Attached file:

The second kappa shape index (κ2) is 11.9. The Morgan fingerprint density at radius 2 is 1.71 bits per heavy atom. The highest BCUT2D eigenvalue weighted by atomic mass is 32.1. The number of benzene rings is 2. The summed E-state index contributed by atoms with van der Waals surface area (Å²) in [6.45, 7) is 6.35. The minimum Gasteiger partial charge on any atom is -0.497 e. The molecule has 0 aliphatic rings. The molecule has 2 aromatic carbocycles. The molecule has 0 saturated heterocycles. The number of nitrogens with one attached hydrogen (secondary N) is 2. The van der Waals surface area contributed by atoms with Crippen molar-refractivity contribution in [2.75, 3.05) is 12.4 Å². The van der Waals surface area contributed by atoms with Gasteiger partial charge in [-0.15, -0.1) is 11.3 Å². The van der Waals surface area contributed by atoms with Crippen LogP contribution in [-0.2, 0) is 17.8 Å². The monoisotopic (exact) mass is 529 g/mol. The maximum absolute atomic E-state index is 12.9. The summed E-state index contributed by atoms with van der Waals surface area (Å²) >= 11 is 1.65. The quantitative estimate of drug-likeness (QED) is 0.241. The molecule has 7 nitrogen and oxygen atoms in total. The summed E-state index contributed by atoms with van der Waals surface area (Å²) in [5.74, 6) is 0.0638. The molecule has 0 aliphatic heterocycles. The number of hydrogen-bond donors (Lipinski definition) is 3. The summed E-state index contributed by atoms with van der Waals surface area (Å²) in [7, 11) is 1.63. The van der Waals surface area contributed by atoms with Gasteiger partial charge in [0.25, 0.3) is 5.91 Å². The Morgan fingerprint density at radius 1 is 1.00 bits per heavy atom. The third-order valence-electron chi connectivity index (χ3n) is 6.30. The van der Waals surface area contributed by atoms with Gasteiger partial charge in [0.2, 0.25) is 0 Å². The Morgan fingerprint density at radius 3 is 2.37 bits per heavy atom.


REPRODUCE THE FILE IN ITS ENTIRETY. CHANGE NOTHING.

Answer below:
The second kappa shape index (κ2) is 11.9. The Morgan fingerprint density at radius 2 is 1.71 bits per heavy atom. The highest BCUT2D eigenvalue weighted by atomic mass is 32.1. The number of benzene rings is 2. The summed E-state index contributed by atoms with van der Waals surface area (Å²) in [6.45, 7) is 6.35. The minimum Gasteiger partial charge on any atom is -0.497 e. The molecule has 0 aliphatic rings. The molecule has 2 aromatic carbocycles. The molecule has 0 saturated heterocycles. The number of nitrogens with one attached hydrogen (secondary N) is 2. The van der Waals surface area contributed by atoms with Crippen molar-refractivity contribution in [2.75, 3.05) is 12.4 Å². The van der Waals surface area contributed by atoms with Gasteiger partial charge in [-0.15, -0.1) is 11.3 Å². The van der Waals surface area contributed by atoms with Crippen LogP contribution in [-0.2, 0) is 17.8 Å². The monoisotopic (exact) mass is 529 g/mol. The maximum absolute atomic E-state index is 12.9. The summed E-state index contributed by atoms with van der Waals surface area (Å²) >= 11 is 1.65. The quantitative estimate of drug-likeness (QED) is 0.241. The molecule has 7 nitrogen and oxygen atoms in total. The summed E-state index contributed by atoms with van der Waals surface area (Å²) in [5.74, 6) is 0.0638. The molecule has 0 aliphatic heterocycles. The number of hydrogen-bond donors (Lipinski definition) is 3. The summed E-state index contributed by atoms with van der Waals surface area (Å²) in [7, 11) is 1.63. The van der Waals surface area contributed by atoms with Gasteiger partial charge in [0.25, 0.3) is 5.91 Å². The Morgan fingerprint density at radius 1 is 1.00 bits per heavy atom. The third-order valence-electron chi connectivity index (χ3n) is 6.30. The van der Waals surface area contributed by atoms with Gasteiger partial charge in [0.2, 0.25) is 0 Å². The Morgan fingerprint density at radius 3 is 2.37 bits per heavy atom.